This article is not intended to be medical advice. If you have any questions about monkeypox, consult your doctor or local healthcare professionals.
On Thursday afternoon, the United States government declared a public health emergency over the spread of the monkeypox virus in the United States. To date, the US Centers for Disease Control and Prevention (CDC) has reported 6,617 cases in the United States. The organization further reports 26,519 cases worldwide in 81 countries that have not historically reported monkeypox.
As of August 2, no monkeypox-related deaths have been reported in the United States, with 9 deaths reported worldwide. The World Health Organization (WHO) says the death rate from modern monkeypox has been around 3% to 6%, with different variants of the virus causing more severe symptoms. The disease tends to be more severe in immunocompromised people and children.
The European Centers for Disease Control (ECDC) states that monkeypox infections often begin with a combination of the following symptoms: fever, headache, chills, exhaustion, asthenia, swollen lymph nodes, back pain and muscle aches.
Scientists are alarmed because the disease behaves differently than it did in the past, where outbreaks typically originated from outbreaks within animal populations.
Although the spread of the virus has not quite reached the levels we have seen during the COVID-19 pandemic, the specter of the coronavirus and early cessations of sports activities like swimming lingers in the minds of many Americans.
Monkeypox is endemic in several countries in Africa, but rapid spread in North America and other countries without high vaccination rates against the disease is of concern. Unlike COVID-19, which spread primarily through respiratory droplets, monkeypox is primarily spread through close contact with an infected person.
While the CDC and the World Health Organization (WHO) both say that it is possible to contract monkeypox through respiratory secretions, it is most commonly spread through direct contact with the rash or the wounds on the body of an infected person, or in materials that have touched bodily fluids or wounds, such as clothing or linens.
Theoretical spread by respiratory droplets would require close face-to-face contact, according to the CDC. This spread would require “prolonged face-to-face contact”, such as kisses.
Monkeypox “is not known to linger in the air and is not transmitted during short periods of shared airspace”, which is different from COVID-19.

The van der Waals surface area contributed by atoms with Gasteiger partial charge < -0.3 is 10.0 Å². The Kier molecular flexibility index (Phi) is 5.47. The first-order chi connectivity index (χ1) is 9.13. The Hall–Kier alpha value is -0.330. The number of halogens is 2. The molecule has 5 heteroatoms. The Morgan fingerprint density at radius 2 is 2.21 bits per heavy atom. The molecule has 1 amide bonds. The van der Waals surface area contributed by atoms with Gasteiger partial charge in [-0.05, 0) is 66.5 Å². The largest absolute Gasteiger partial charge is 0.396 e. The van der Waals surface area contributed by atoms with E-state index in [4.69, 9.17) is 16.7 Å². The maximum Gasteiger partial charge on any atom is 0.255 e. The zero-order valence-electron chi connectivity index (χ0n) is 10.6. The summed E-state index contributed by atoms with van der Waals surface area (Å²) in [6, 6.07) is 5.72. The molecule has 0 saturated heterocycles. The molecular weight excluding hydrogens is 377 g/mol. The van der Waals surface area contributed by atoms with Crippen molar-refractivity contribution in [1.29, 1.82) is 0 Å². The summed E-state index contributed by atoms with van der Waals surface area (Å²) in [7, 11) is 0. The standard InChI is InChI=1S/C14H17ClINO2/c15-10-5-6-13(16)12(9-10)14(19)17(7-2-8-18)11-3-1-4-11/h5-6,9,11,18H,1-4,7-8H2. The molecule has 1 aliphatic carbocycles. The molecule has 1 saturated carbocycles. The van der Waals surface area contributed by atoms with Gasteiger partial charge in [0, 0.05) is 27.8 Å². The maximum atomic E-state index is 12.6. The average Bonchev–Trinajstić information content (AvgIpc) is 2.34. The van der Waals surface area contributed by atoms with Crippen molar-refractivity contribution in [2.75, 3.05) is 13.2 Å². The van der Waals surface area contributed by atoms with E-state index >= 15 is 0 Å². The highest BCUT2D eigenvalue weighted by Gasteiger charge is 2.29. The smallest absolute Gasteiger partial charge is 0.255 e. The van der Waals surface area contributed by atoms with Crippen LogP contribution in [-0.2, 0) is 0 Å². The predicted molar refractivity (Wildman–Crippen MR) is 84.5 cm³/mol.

Investigations of the spread of other smallpox viruses, such as the more common molluscum contagiosumshowed that the spread is increased in swimming pools, according to the CDC, but scientists have not yet found evidence of how or under what circumstances this spread might be increased.
Anyone who suspects they have an infection should see their doctor immediately and avoid situations where they could spread the virus.
So what is the risk for swimming and other sports?
In the swimming pool
Experts say that because the monkeypox virus is not waterborne, it is unlikely to spread in a swimming pool (or hot tub), especially a well-maintained pool with appropriate chlorine levels.
Because there is very little person-to-person contact in swimming, and when there usually isn’t long enough to spread the virus, the risk of spread in swimming practices is low, researchers say. current.
Scientists have, however, warned against sharing towels or clothes by the pool, which could have a greater risk of spreading the virus.
Although no specific studies have been done on the spread of monkeypox in swimming pools or spas, depending on the nature of the virus, scientists have concluded that it is “unlikely” that it will occur. propagates in a swimming pool.
In the gym
Dr Jessica Justman, associate professor of medicine in epidemiology at the Columbia Mailman School of Public Health, said contracting the virus in the gym is “unlikely”, although it can be spread through bodily fluids such as sweat. There are a number of reasons for this, including that most gym equipment is not very porous, and therefore easy to wipe down with proper cleaning practices which have become standard in gyms to combat the spread of dust. other illnesses like MRSA.
Cleaners and detergents are very effective against monkeypox virus because it is an “enveloped virus”, which means that it is covered with an oily membrane. This fatty membrane is easily broken by cleaning agents, destroying the virus.
More research is needed
Scientists are still studying whether the virus can be spread by an asymptomatic person or how often it spreads through respiratory secretions or sexual transmission.
Although there are modern vaccines specific to monkeypox, because the disease is related to smallpox, the smallpox vaccine is thought to provide some protection against monkeypox. Routine vaccination of the American public against smallpox stopped in 1972.
The latest information from the CDC can be read here.